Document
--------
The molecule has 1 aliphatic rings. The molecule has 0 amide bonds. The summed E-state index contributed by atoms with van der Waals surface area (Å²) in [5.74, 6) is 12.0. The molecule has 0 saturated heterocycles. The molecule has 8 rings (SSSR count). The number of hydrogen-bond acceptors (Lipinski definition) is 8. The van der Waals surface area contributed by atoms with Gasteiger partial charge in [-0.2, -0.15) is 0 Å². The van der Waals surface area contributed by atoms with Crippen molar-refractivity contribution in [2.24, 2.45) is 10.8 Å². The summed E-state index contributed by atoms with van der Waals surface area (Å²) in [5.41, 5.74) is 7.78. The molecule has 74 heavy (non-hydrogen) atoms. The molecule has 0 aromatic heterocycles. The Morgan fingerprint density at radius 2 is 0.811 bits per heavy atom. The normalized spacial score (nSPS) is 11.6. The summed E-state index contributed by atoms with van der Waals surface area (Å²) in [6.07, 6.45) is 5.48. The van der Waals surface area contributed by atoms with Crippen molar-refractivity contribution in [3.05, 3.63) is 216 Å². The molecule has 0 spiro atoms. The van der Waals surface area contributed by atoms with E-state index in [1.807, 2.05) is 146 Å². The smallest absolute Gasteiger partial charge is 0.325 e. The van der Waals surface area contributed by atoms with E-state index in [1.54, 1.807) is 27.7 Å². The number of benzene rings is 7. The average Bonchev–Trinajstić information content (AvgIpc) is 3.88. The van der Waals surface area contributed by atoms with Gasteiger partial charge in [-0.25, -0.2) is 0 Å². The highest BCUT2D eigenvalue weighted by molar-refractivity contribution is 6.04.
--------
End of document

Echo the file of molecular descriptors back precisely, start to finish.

The molecule has 1 aliphatic rings. The molecule has 0 amide bonds. The summed E-state index contributed by atoms with van der Waals surface area (Å²) in [5.74, 6) is 12.0. The molecule has 0 saturated heterocycles. The molecule has 8 rings (SSSR count). The number of hydrogen-bond acceptors (Lipinski definition) is 8. The van der Waals surface area contributed by atoms with Gasteiger partial charge in [-0.2, -0.15) is 0 Å². The van der Waals surface area contributed by atoms with Crippen molar-refractivity contribution in [2.24, 2.45) is 10.8 Å². The summed E-state index contributed by atoms with van der Waals surface area (Å²) in [5.41, 5.74) is 7.78. The molecule has 74 heavy (non-hydrogen) atoms. The molecule has 0 aromatic heterocycles. The Morgan fingerprint density at radius 2 is 0.811 bits per heavy atom. The normalized spacial score (nSPS) is 11.6. The summed E-state index contributed by atoms with van der Waals surface area (Å²) in [6.07, 6.45) is 5.48. The van der Waals surface area contributed by atoms with Crippen molar-refractivity contribution in [3.05, 3.63) is 216 Å². The molecule has 0 spiro atoms. The van der Waals surface area contributed by atoms with E-state index in [1.807, 2.05) is 146 Å². The smallest absolute Gasteiger partial charge is 0.325 e. The van der Waals surface area contributed by atoms with E-state index in [1.54, 1.807) is 27.7 Å². The number of benzene rings is 7. The average Bonchev–Trinajstić information content (AvgIpc) is 3.88. The van der Waals surface area contributed by atoms with Gasteiger partial charge in [-0.25, -0.2) is 0 Å². The highest BCUT2D eigenvalue weighted by molar-refractivity contribution is 6.04.